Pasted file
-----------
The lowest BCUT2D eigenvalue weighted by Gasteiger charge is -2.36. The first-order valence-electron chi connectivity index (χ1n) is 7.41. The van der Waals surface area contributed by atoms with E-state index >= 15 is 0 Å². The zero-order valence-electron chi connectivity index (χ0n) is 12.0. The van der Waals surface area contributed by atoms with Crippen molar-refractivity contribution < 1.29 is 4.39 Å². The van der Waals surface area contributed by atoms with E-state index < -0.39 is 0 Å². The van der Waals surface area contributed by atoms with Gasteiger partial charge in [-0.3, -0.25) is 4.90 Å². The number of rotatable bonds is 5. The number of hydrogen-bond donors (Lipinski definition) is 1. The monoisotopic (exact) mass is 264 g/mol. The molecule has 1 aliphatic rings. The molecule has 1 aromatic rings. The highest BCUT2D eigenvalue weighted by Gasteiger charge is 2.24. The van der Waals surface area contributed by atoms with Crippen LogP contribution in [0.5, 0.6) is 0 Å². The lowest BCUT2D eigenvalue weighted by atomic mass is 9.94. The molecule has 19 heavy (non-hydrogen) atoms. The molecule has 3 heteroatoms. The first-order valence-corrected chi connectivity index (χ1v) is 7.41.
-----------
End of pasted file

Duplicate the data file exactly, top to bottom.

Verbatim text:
The lowest BCUT2D eigenvalue weighted by Gasteiger charge is -2.36. The first-order valence-electron chi connectivity index (χ1n) is 7.41. The van der Waals surface area contributed by atoms with E-state index >= 15 is 0 Å². The zero-order valence-electron chi connectivity index (χ0n) is 12.0. The van der Waals surface area contributed by atoms with Crippen molar-refractivity contribution < 1.29 is 4.39 Å². The van der Waals surface area contributed by atoms with E-state index < -0.39 is 0 Å². The van der Waals surface area contributed by atoms with Gasteiger partial charge in [-0.3, -0.25) is 4.90 Å². The number of rotatable bonds is 5. The number of hydrogen-bond donors (Lipinski definition) is 1. The monoisotopic (exact) mass is 264 g/mol. The molecule has 1 aliphatic rings. The molecule has 1 aromatic rings. The highest BCUT2D eigenvalue weighted by Gasteiger charge is 2.24. The van der Waals surface area contributed by atoms with Crippen LogP contribution in [0.5, 0.6) is 0 Å². The lowest BCUT2D eigenvalue weighted by atomic mass is 9.94. The molecule has 19 heavy (non-hydrogen) atoms. The molecule has 3 heteroatoms. The first-order valence-corrected chi connectivity index (χ1v) is 7.41.